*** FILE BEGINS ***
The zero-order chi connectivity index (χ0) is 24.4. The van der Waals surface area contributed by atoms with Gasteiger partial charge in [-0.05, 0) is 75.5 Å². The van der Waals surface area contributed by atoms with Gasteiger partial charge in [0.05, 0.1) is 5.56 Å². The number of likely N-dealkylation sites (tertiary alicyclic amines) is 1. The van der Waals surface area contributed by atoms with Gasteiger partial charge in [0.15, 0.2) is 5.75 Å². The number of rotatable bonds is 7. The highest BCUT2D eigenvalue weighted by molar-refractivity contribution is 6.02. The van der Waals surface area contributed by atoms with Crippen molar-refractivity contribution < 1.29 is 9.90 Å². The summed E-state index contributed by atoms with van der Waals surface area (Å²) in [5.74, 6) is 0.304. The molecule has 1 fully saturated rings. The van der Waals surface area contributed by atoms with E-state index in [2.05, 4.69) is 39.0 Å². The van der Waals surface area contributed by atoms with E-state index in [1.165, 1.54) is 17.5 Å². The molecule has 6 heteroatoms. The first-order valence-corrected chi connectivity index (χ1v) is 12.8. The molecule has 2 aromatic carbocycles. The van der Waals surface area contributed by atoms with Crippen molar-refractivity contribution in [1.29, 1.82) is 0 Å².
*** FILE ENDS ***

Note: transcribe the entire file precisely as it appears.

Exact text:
The zero-order chi connectivity index (χ0) is 24.4. The van der Waals surface area contributed by atoms with Gasteiger partial charge in [-0.05, 0) is 75.5 Å². The van der Waals surface area contributed by atoms with Gasteiger partial charge in [0.05, 0.1) is 5.56 Å². The number of likely N-dealkylation sites (tertiary alicyclic amines) is 1. The van der Waals surface area contributed by atoms with Gasteiger partial charge in [0.15, 0.2) is 5.75 Å². The number of rotatable bonds is 7. The highest BCUT2D eigenvalue weighted by molar-refractivity contribution is 6.02. The van der Waals surface area contributed by atoms with Crippen molar-refractivity contribution < 1.29 is 9.90 Å². The summed E-state index contributed by atoms with van der Waals surface area (Å²) in [5.74, 6) is 0.304. The molecule has 1 fully saturated rings. The van der Waals surface area contributed by atoms with E-state index in [2.05, 4.69) is 39.0 Å². The van der Waals surface area contributed by atoms with E-state index in [1.165, 1.54) is 17.5 Å². The molecule has 6 heteroatoms. The first-order valence-corrected chi connectivity index (χ1v) is 12.8. The molecule has 2 aromatic carbocycles. The van der Waals surface area contributed by atoms with Crippen molar-refractivity contribution in [1.29, 1.82) is 0 Å².